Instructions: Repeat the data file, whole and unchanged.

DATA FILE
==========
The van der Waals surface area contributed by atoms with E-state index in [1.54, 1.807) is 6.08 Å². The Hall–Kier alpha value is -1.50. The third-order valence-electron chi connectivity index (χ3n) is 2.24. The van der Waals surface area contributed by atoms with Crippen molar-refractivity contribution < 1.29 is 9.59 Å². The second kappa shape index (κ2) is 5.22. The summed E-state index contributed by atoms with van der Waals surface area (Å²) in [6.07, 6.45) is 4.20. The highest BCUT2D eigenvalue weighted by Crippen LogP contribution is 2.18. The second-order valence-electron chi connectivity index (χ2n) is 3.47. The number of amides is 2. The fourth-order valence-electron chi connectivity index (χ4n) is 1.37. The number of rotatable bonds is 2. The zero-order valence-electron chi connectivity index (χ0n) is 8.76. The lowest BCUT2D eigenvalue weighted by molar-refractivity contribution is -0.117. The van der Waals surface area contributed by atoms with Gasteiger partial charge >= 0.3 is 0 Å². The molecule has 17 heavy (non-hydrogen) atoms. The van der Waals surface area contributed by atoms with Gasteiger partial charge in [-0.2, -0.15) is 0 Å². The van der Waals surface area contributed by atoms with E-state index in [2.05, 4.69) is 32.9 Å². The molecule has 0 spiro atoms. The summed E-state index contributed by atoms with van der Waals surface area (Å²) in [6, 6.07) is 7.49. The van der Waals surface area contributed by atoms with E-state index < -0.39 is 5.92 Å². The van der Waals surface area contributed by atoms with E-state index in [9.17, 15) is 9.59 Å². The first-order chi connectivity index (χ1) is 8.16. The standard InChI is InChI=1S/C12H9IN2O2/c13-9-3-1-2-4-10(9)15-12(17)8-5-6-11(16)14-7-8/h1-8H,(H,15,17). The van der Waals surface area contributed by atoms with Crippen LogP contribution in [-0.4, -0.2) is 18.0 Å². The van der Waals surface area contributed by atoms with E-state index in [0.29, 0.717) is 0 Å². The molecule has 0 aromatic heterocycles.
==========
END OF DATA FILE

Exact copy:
The van der Waals surface area contributed by atoms with E-state index in [1.54, 1.807) is 6.08 Å². The Hall–Kier alpha value is -1.50. The third-order valence-electron chi connectivity index (χ3n) is 2.24. The van der Waals surface area contributed by atoms with Crippen molar-refractivity contribution < 1.29 is 9.59 Å². The second kappa shape index (κ2) is 5.22. The summed E-state index contributed by atoms with van der Waals surface area (Å²) in [6.07, 6.45) is 4.20. The highest BCUT2D eigenvalue weighted by Crippen LogP contribution is 2.18. The second-order valence-electron chi connectivity index (χ2n) is 3.47. The number of amides is 2. The fourth-order valence-electron chi connectivity index (χ4n) is 1.37. The number of rotatable bonds is 2. The zero-order valence-electron chi connectivity index (χ0n) is 8.76. The lowest BCUT2D eigenvalue weighted by molar-refractivity contribution is -0.117. The van der Waals surface area contributed by atoms with Gasteiger partial charge >= 0.3 is 0 Å². The molecule has 17 heavy (non-hydrogen) atoms. The van der Waals surface area contributed by atoms with Gasteiger partial charge in [-0.2, -0.15) is 0 Å². The van der Waals surface area contributed by atoms with E-state index in [2.05, 4.69) is 32.9 Å². The molecule has 0 spiro atoms. The summed E-state index contributed by atoms with van der Waals surface area (Å²) in [6, 6.07) is 7.49. The van der Waals surface area contributed by atoms with E-state index < -0.39 is 5.92 Å². The van der Waals surface area contributed by atoms with E-state index in [9.17, 15) is 9.59 Å². The first-order chi connectivity index (χ1) is 8.16. The standard InChI is InChI=1S/C12H9IN2O2/c13-9-3-1-2-4-10(9)15-12(17)8-5-6-11(16)14-7-8/h1-8H,(H,15,17). The van der Waals surface area contributed by atoms with Crippen LogP contribution in [-0.4, -0.2) is 18.0 Å². The van der Waals surface area contributed by atoms with E-state index in [0.29, 0.717) is 0 Å². The molecule has 0 aromatic heterocycles.